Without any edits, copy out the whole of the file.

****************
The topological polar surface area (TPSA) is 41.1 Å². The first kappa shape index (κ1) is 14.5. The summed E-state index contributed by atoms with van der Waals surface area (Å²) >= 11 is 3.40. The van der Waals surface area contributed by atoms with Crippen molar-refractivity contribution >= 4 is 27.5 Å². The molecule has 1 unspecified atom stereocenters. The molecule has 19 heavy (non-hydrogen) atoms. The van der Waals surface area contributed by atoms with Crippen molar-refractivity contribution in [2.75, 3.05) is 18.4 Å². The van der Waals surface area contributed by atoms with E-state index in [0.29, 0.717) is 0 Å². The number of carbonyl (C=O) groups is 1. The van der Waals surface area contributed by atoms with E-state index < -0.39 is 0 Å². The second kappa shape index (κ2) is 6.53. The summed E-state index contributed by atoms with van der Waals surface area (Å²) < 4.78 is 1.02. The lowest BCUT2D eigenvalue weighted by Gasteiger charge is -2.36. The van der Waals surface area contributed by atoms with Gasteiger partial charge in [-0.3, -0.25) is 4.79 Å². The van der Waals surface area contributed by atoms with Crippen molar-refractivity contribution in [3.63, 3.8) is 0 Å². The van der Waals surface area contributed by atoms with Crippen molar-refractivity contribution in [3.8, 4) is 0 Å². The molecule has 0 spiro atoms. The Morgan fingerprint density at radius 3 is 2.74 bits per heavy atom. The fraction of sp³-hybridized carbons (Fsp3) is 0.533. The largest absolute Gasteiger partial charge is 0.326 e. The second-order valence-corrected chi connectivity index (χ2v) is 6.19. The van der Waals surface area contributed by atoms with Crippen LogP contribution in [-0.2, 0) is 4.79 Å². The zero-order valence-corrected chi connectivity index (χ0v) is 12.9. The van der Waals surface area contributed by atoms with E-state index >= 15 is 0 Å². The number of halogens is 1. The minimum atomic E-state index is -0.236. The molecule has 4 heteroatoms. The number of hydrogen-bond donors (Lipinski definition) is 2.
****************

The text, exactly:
The topological polar surface area (TPSA) is 41.1 Å². The first kappa shape index (κ1) is 14.5. The summed E-state index contributed by atoms with van der Waals surface area (Å²) >= 11 is 3.40. The van der Waals surface area contributed by atoms with Crippen molar-refractivity contribution >= 4 is 27.5 Å². The molecule has 1 unspecified atom stereocenters. The molecule has 19 heavy (non-hydrogen) atoms. The van der Waals surface area contributed by atoms with Crippen molar-refractivity contribution in [2.75, 3.05) is 18.4 Å². The van der Waals surface area contributed by atoms with E-state index in [0.29, 0.717) is 0 Å². The number of carbonyl (C=O) groups is 1. The van der Waals surface area contributed by atoms with E-state index < -0.39 is 0 Å². The second kappa shape index (κ2) is 6.53. The summed E-state index contributed by atoms with van der Waals surface area (Å²) < 4.78 is 1.02. The lowest BCUT2D eigenvalue weighted by Gasteiger charge is -2.36. The van der Waals surface area contributed by atoms with Gasteiger partial charge in [-0.3, -0.25) is 4.79 Å². The van der Waals surface area contributed by atoms with Crippen molar-refractivity contribution in [3.63, 3.8) is 0 Å². The van der Waals surface area contributed by atoms with Crippen molar-refractivity contribution in [3.8, 4) is 0 Å². The molecule has 0 spiro atoms. The Morgan fingerprint density at radius 3 is 2.74 bits per heavy atom. The fraction of sp³-hybridized carbons (Fsp3) is 0.533. The largest absolute Gasteiger partial charge is 0.326 e. The second-order valence-corrected chi connectivity index (χ2v) is 6.19. The van der Waals surface area contributed by atoms with Crippen LogP contribution in [-0.2, 0) is 4.79 Å². The zero-order valence-corrected chi connectivity index (χ0v) is 12.9. The van der Waals surface area contributed by atoms with E-state index >= 15 is 0 Å². The number of halogens is 1. The minimum atomic E-state index is -0.236. The molecule has 4 heteroatoms. The number of hydrogen-bond donors (Lipinski definition) is 2.